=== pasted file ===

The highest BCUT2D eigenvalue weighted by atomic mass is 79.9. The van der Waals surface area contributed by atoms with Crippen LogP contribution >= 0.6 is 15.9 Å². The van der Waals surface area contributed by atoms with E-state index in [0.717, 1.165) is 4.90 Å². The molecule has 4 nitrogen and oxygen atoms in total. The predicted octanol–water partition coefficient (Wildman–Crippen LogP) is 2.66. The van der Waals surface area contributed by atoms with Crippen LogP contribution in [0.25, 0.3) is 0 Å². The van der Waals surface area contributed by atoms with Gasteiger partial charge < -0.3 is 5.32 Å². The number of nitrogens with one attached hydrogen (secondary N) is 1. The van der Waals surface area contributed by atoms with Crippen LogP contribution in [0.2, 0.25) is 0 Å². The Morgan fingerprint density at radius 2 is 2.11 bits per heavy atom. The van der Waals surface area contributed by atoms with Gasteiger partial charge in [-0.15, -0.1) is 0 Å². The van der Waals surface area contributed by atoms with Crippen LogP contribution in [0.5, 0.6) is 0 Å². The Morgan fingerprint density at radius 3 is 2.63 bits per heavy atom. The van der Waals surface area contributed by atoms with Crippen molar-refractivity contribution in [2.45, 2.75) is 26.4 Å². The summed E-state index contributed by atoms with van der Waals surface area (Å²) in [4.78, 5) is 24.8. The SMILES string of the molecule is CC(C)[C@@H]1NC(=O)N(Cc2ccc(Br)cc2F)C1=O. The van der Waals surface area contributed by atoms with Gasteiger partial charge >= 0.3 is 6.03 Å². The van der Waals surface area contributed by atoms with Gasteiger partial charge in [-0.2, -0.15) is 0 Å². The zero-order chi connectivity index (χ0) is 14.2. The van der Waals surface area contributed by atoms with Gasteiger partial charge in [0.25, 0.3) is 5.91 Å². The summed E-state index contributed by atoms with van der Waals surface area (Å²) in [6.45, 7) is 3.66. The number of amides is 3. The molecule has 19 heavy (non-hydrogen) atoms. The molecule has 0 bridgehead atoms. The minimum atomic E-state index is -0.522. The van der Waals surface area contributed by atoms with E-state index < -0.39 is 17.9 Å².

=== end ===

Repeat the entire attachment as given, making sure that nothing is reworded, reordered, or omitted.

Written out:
The highest BCUT2D eigenvalue weighted by atomic mass is 79.9. The van der Waals surface area contributed by atoms with Crippen LogP contribution >= 0.6 is 15.9 Å². The van der Waals surface area contributed by atoms with E-state index in [0.717, 1.165) is 4.90 Å². The molecule has 4 nitrogen and oxygen atoms in total. The predicted octanol–water partition coefficient (Wildman–Crippen LogP) is 2.66. The van der Waals surface area contributed by atoms with Crippen LogP contribution in [0.25, 0.3) is 0 Å². The van der Waals surface area contributed by atoms with Gasteiger partial charge < -0.3 is 5.32 Å². The number of nitrogens with one attached hydrogen (secondary N) is 1. The van der Waals surface area contributed by atoms with Crippen LogP contribution in [0.2, 0.25) is 0 Å². The Morgan fingerprint density at radius 2 is 2.11 bits per heavy atom. The van der Waals surface area contributed by atoms with Gasteiger partial charge in [-0.15, -0.1) is 0 Å². The van der Waals surface area contributed by atoms with Crippen LogP contribution in [0.5, 0.6) is 0 Å². The Morgan fingerprint density at radius 3 is 2.63 bits per heavy atom. The van der Waals surface area contributed by atoms with Crippen molar-refractivity contribution in [2.45, 2.75) is 26.4 Å². The summed E-state index contributed by atoms with van der Waals surface area (Å²) in [4.78, 5) is 24.8. The SMILES string of the molecule is CC(C)[C@@H]1NC(=O)N(Cc2ccc(Br)cc2F)C1=O. The van der Waals surface area contributed by atoms with Gasteiger partial charge >= 0.3 is 6.03 Å². The van der Waals surface area contributed by atoms with Gasteiger partial charge in [-0.2, -0.15) is 0 Å². The zero-order chi connectivity index (χ0) is 14.2. The van der Waals surface area contributed by atoms with Gasteiger partial charge in [0.25, 0.3) is 5.91 Å². The summed E-state index contributed by atoms with van der Waals surface area (Å²) in [6.45, 7) is 3.66. The number of amides is 3. The molecule has 19 heavy (non-hydrogen) atoms. The molecule has 0 bridgehead atoms. The minimum atomic E-state index is -0.522. The van der Waals surface area contributed by atoms with E-state index < -0.39 is 17.9 Å².